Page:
Percy Jackson & The Olympians: The Lightning Thief plays as if the Harry Potter films had mated with The Mummy Trilogy and conceived a retarded child. As you might expect, the baby is not great by any means. But it is rather fun.
The film opens with Poseidon (Kevin McKidd) and Zeus (Sean Bean) having an argument; it seems some one has stole Zeus’ lighting bolt. Greek gods being Greek gods generally just point fingers and blame a family member. In this case Zeus is blaming Percy Jackson (Logan Lerman). But who is Percy Jackson? You ask. Well, if you are familiar with any Greek myths you might remember that the gods were rather horny and had a particular affinity for mortal women; sometimes after their encounters they would “accidentally” leave a bun in the oven. The little bastards would be endowed with superpowers and become the heroes (and some villains) of the Greek epics. Well it seems that after 2000 years of not being worshiped by anyone, the gods have refused to abandon this scornful practice. Percy Jackson is a little bastard demi-god, the son of Poseidon. Problem is that not only did Percy not steal the lighting bolt but he also has no idea that he is a demi-god. He finds out when a harpy attacks him during a school fieldtrip. Lucky it just so happens that his professor and his best friend were in reality a centaur and a satyr sent to protect him. And thus Percy Jackson is taken to Camp Half-Blood, where he learns the ways of the demi-gods and meets the beautiful Annabeth (Alexandra Daddario) daughter of Athena, goddess of wisdom and battle, and Luke (Jake Abel) son of Hermes.
Anyway what follows is a sequence recycled directly from Harry Potter, in which Percy learns about the world and is forced to embark on a quest. The quest plays like something more appropriate for a videogame in which Percy and friends must find three pearls so they can cross into the underworld, rescue Percy’s mother and get back in time to Olympus to restore the lighting bolt to its rightful owner. In the way they will face several obstacles including Uma Thurman as the Medusa and a very tempting stay at a Vegas Casino.
You would expect that all of this would be really, really, really fun. But unfortunately the film misses several opportunities that would make it not just fun but also smart. And it would not have taken too much effort to make it so. The first of such missed opportunities lies in the fact that everything happens in the United States. Yes, the films main audience is American. But even the most ignorant of Americans like seeing a film set in a far exotic land; in my opinion you have to be crazy not to enjoy a Greek island setting. However if you really have to set the film in New York, why not take a farcical approach and have a character ask ‘why is Camp Half-Blood in upstate New York?’ The film already has several good farcical moments. Speaking of farcical moments, that is the second missed opportunity in the film. It could poke fun at a gigantic number of paradoxes in Greek mythology. At times it try to make jokes but trying to make a joke is not the same as making a joke. Nevertheless the Vegas sequence is rather funny and smart. It is just sad that that inspiration was not found while making the rest of the film.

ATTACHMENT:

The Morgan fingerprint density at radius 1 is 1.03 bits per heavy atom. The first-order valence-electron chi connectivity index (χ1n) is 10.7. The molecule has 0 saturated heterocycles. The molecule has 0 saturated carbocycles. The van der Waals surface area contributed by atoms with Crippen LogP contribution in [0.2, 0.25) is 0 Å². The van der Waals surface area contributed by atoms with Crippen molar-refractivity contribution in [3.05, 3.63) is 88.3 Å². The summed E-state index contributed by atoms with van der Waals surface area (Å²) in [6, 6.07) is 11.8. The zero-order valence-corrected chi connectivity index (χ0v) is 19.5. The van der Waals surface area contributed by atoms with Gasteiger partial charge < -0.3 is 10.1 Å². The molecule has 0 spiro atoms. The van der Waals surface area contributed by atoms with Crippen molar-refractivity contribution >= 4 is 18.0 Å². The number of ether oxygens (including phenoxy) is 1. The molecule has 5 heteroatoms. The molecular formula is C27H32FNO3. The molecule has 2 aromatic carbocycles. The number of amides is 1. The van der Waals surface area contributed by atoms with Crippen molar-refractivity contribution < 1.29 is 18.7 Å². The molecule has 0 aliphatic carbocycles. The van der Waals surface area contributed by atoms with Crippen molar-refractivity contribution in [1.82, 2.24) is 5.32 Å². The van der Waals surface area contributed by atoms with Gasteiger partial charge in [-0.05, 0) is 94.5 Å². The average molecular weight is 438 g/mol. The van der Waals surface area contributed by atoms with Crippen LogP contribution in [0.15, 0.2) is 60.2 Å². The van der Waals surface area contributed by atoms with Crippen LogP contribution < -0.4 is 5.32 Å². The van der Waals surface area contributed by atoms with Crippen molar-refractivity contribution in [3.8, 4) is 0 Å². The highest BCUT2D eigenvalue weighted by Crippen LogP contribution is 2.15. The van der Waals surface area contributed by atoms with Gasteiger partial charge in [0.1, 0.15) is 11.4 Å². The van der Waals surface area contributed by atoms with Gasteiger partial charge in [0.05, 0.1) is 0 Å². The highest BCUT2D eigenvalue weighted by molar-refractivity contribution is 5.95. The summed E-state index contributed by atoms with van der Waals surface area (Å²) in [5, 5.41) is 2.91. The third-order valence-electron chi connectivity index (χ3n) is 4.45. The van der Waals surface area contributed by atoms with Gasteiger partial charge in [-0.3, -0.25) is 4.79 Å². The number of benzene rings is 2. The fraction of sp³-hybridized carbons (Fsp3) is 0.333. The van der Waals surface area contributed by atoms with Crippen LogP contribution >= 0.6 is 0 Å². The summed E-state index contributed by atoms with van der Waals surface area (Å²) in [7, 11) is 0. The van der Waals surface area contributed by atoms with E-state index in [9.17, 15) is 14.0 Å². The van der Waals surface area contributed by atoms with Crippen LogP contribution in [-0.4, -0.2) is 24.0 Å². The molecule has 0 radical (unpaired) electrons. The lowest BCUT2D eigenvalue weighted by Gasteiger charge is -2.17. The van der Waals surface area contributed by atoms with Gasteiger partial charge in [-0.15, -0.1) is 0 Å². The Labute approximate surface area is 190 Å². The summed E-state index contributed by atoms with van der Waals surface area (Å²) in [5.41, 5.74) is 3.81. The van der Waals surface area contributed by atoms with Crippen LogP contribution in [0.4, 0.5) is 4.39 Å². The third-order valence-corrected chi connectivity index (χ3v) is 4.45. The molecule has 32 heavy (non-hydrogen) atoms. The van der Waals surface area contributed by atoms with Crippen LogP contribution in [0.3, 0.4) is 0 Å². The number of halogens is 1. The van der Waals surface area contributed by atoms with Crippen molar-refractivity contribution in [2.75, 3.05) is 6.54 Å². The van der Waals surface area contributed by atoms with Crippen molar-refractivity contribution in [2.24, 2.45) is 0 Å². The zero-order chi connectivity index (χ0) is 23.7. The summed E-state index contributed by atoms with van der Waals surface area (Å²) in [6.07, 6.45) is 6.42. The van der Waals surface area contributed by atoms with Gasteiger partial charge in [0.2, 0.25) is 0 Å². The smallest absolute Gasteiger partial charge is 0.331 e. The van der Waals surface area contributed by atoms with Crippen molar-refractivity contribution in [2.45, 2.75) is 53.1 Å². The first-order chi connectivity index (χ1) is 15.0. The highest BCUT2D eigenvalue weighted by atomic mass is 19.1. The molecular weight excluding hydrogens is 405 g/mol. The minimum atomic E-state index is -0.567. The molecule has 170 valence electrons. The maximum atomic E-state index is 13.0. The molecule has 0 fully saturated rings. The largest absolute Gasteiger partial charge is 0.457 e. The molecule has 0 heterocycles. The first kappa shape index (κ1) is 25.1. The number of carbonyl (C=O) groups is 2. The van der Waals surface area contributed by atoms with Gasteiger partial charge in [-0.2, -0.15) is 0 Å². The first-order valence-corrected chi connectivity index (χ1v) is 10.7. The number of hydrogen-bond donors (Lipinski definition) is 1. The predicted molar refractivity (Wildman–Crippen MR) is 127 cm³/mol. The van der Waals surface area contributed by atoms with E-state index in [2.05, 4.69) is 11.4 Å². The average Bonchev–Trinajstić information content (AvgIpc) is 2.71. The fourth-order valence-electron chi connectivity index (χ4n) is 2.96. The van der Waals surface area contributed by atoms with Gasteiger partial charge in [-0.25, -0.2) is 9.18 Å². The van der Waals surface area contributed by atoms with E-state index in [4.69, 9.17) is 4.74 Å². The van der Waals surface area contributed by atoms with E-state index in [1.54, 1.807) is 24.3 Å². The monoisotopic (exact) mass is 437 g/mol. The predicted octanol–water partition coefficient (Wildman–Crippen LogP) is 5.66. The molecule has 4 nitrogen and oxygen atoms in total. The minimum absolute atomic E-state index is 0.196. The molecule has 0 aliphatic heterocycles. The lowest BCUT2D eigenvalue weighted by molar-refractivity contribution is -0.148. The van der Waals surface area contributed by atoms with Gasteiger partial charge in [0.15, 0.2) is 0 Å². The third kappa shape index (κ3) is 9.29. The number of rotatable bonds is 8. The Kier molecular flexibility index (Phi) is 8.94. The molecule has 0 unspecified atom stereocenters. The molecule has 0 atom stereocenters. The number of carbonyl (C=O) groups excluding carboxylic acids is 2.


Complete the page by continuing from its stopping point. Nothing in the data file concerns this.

Another important miss lies in the characters. The characters in this film are entirely one dimensional, and prone to change personality, as the plot requires. Take for example Annabeth: it is established that she is the daughter of the goddess of wisdom and battle, as expected she is introduced as a strong female lead who can kick any guy’s ass, yet for the sake of a “love story” she happens to suck at capture the flag (big time); later in the film it gets worse when the character is diminished to a damsel in distress who knows less about Greek mythology than the “new guy” who also happens to become better and sword fighting than her. In my opinion, the daughter of the goddess of wisdom and battle should have, at the very least, some capture the flag skills. Otherwise, why make her the daughter of the goddess of wisdom and battle. If you need a damsel in distress just make her the daughter of Aphrodite that way she is guaranteed to be sexy and in need of constant rescue. Maybe the film does have a sense of irony after all.
When it comes down to it Percy Jackson & The Olympians: The Lightning Thief is a lame attempt to cash in Chris Columbus’ credit as ‘the director of Harry Potter I & II’; the result is an uninspired, cookie-cutter film, with the same comic relief Chris Columbus has been using since Home Alone (in my opinion still the unbeaten high point of his career).
But, if you were looking to waste some time, I’d recommend to download the film (not buy nor rent) and waste away.